Symptoms of Pianomania, Freddy Kempf & New Zealand Symphony Orchestra
By Max Rashbrooke
Saturday, September 23 - It was a curious concert, this, a real miscellany of great piano works, and at a curious time, on the night of the general election. Introducing the concert, NZSO cellist Andrew Joyce acknowledged the awkward timing and the fact that some audience members might be a little distracted. As a political animal, your reviewer was indeed somewhat distracted, and this may have affected my enjoyment of the concert, which I thought good, but only in parts.
Pianist Freddy Kempf’s helter-skelter tour through famous piano works premiered by their composers started with two movements from Handel’s Concerto for Keyboard, Op. 4. No. 1. Initially I was sceptical about the orchestration, which seemed neither convincingly lush nor authentically sparse, but I was gradually won over, although Kempf’s piano work sounded a little muddy in the lower registers, at least from where I was sitting.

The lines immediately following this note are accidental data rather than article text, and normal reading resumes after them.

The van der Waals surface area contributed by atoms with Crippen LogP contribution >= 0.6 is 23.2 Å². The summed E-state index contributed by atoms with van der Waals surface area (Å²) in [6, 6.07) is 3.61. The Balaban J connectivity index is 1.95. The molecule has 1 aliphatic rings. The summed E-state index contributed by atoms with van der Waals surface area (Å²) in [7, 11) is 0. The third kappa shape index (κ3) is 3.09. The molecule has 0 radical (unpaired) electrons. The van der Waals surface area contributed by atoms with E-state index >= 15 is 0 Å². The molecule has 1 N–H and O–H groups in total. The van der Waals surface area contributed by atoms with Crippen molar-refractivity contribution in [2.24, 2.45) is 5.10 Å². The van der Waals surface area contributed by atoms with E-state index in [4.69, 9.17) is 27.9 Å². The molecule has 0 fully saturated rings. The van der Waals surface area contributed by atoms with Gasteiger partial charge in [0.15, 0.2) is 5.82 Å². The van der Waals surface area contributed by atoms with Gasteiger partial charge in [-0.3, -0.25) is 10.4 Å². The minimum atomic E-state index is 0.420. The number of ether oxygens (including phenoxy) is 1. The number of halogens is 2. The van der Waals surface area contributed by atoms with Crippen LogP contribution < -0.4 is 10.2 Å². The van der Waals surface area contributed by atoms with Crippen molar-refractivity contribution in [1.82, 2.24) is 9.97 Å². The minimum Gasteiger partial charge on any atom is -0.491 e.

Then followed the gorgeous slow movement from Mozart’s Piano Concerto No. 21. Again, I wasn’t wholly convinced: the orchestra sounded a little like it was on auto-pilot, especially when Kempf was concentrating on the piano. He did play the long, singing lines beautifully, however, with a caressing sweetness.
The Chopin – Andante spiniato and Grand polonaise brillante – were also superb, Kempf’s playing alternately muscular and liquid, and he was excellent in the Mendelssohn as well. I was less sure about the Rachmaninov – the famous slow movement from the second piano concerto – because although the piano playing itself was lovely at times, the orchestra sounded uninspired, again suffering – to my hearing at least – from Kempf’s divided attention.
The concert ended with Gershwin’s Rhapsody in Blue; I think it was played well but it was hard to be sure, partly because I hate the piece and partly because I was really beginning to wonder about the election result by this stage. In sum: I’d happily go hear Kempf play again, but I’m less certain about hearing him conduct at the same time.